Tuesday, December 27, 2016

The Dark Corner

The Dark Corner ~ I remember seeing this when I was a little kid, and of course then the whole novelty of seeing it was to simply see a movie with Lucille Ball. I grew up on Lucy as most of America did. I fondly remember afternoon reruns of "I Love Lucy," morning reruns of "The Lucy Show," and "Here's Lucy" running in prime time on CBS concurrently. She was a television fixture, so seeing this black and white detective flick on UHF was a treat of a different flavor.

Years later when I saw that this was running on board the Disney Fantasy in the Buena Vista Theatre as part of the 2016 TCM Classic Cruise, I had to check it out. The film was introduced by Eddie Muller, the czar of noir, and Lucie Arnaz, the daughter of Lucille Ball and Desi Arnaz - and really if I had to tell you that last part, shame on you, and I know how old you are. Either way, I bet you never knew Lucy made a film noir.

Made in 1946, this taut thriller gave the impression that it was time to poke a bit of fun at the genre. The Dark Corner has a few film noir clich├ęs that it turns on its head and laughs at. Add Lucy to the mix, even though she's the polar opposite of her comedienne character, and there's a lot of fun here. Sadly, she didn't have a lot of fun on set. She was on loan to Fox from MGM as punishment for trying to get out of her contract, and director Henry Hathaway hated her and thought she had no talent, and felt he was being punished by being saddled with her. So this was not a good experience for Lucy, but after hearing what Hathaway thought of her, she was determined to give her finest performance. Not only does she, hell, Lucy steals the movie.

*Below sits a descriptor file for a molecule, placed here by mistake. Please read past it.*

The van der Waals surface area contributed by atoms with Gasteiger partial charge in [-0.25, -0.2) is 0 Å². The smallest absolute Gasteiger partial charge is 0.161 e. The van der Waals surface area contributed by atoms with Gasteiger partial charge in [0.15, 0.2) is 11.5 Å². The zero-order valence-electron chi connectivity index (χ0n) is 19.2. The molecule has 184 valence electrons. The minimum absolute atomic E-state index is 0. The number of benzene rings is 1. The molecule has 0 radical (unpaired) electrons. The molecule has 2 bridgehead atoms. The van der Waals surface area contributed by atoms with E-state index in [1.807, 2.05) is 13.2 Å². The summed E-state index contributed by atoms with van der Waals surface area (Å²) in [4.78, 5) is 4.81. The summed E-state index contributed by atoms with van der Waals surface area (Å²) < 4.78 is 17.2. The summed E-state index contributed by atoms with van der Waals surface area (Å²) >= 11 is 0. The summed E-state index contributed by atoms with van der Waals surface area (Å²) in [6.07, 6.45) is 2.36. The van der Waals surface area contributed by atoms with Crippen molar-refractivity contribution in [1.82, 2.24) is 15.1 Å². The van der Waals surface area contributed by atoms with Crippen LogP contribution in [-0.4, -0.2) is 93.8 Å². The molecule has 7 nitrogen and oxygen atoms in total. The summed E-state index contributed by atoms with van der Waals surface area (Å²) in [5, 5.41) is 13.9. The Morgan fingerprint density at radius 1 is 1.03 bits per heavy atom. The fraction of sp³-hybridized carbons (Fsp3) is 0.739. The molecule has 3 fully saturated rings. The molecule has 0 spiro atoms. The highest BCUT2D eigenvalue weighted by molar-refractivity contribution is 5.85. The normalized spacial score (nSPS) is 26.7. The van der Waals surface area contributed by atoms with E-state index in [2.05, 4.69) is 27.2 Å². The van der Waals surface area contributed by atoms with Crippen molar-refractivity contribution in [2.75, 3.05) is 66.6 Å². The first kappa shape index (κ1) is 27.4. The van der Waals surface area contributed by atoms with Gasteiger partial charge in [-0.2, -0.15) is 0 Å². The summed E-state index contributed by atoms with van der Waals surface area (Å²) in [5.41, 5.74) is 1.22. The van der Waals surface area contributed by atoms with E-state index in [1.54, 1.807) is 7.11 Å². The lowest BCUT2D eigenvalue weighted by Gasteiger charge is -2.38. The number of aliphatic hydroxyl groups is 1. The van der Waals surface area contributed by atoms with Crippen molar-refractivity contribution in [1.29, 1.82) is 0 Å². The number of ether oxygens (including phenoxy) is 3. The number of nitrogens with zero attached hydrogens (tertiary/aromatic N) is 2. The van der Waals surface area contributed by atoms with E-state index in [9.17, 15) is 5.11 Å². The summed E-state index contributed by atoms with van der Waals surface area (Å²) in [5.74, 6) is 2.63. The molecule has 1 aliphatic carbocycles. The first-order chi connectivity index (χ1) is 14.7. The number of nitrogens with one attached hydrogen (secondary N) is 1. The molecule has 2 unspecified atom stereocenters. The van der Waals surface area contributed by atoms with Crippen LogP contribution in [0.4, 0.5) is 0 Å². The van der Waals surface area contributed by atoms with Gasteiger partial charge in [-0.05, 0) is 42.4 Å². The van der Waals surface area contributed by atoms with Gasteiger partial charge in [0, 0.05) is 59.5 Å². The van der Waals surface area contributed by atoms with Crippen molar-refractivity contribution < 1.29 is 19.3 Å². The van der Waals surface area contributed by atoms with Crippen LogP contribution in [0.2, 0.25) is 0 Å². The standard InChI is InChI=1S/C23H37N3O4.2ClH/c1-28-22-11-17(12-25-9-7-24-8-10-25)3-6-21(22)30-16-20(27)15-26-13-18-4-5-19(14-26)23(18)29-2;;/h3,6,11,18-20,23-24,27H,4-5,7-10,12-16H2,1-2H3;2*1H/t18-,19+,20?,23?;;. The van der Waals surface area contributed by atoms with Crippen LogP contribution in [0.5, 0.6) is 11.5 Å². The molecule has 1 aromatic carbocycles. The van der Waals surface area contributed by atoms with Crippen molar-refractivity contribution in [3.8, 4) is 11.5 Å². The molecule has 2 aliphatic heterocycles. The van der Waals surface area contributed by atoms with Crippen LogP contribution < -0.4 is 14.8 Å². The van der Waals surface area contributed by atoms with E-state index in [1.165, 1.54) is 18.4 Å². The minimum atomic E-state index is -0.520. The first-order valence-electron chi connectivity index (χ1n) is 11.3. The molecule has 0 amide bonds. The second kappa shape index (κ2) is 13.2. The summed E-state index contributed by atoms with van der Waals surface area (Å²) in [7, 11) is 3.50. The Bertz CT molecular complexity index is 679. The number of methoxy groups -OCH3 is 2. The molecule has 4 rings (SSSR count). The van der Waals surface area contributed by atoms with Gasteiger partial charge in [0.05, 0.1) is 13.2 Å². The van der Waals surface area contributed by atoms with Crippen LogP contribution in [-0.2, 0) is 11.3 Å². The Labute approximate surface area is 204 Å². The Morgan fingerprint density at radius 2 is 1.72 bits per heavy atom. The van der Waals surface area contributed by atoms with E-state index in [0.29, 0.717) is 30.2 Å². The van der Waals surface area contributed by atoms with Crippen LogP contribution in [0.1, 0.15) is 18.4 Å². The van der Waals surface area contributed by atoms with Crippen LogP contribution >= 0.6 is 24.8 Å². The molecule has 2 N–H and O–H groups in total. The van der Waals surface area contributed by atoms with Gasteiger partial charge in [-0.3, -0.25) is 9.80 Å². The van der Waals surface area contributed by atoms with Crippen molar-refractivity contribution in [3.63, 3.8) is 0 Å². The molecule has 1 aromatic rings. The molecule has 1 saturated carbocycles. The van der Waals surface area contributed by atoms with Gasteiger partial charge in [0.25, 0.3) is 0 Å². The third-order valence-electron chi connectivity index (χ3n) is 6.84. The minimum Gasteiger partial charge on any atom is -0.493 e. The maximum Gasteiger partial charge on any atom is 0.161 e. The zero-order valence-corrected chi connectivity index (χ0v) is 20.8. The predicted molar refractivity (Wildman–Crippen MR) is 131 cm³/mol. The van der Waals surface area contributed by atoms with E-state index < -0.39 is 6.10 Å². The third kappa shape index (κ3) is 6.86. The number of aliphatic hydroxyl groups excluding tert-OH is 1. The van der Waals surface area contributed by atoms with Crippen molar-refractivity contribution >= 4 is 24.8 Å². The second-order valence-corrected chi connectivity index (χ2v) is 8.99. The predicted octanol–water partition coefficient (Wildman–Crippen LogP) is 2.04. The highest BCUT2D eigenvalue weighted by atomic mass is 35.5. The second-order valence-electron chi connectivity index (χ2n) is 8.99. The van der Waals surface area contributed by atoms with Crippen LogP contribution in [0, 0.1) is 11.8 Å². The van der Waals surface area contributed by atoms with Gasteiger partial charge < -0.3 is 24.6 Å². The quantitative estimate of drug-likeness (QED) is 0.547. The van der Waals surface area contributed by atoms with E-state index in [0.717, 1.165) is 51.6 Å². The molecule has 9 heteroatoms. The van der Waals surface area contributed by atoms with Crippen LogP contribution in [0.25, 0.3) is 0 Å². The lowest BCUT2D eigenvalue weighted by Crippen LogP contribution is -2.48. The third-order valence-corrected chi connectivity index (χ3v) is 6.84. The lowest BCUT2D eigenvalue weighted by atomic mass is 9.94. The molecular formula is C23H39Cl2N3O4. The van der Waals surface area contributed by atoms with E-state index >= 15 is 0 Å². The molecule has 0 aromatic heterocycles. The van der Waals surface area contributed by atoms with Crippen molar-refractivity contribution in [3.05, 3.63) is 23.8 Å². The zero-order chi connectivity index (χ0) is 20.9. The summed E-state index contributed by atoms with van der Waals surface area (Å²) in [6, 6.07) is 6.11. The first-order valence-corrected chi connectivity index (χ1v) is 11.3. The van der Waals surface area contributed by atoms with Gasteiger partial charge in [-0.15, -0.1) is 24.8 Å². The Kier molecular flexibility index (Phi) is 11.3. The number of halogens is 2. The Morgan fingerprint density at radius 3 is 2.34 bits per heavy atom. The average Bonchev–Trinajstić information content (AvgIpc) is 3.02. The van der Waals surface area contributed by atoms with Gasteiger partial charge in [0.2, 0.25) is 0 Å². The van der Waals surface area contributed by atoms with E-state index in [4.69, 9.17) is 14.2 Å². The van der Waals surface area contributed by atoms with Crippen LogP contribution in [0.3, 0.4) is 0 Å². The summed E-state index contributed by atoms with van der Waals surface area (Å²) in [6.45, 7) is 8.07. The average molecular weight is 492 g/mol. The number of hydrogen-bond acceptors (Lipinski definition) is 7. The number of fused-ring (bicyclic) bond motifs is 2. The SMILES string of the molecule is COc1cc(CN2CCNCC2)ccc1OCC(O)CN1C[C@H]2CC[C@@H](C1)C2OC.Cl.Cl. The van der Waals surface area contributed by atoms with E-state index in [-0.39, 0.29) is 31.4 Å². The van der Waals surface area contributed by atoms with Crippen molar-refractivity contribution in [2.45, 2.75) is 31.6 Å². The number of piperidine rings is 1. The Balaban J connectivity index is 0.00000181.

Add in the possible fire between her and male lead Mark Stevens, the only man of whom Desi Arnaz was ever jealous, if that puts this potential onscreen romance in perspective, that makes this flick quite a footnote in Lucy's career. This story of a shady private investigator set up for murder, and his resourceful secretary who helps him out is classic noir, set apart by Stevens' wisecracks and Lucy's fast talking chutzpah, but rooted with Clifton Webb's evil baddie. Check this one out, it's well worth it, and you'll see Lucy through cool new eyes. Recommended.

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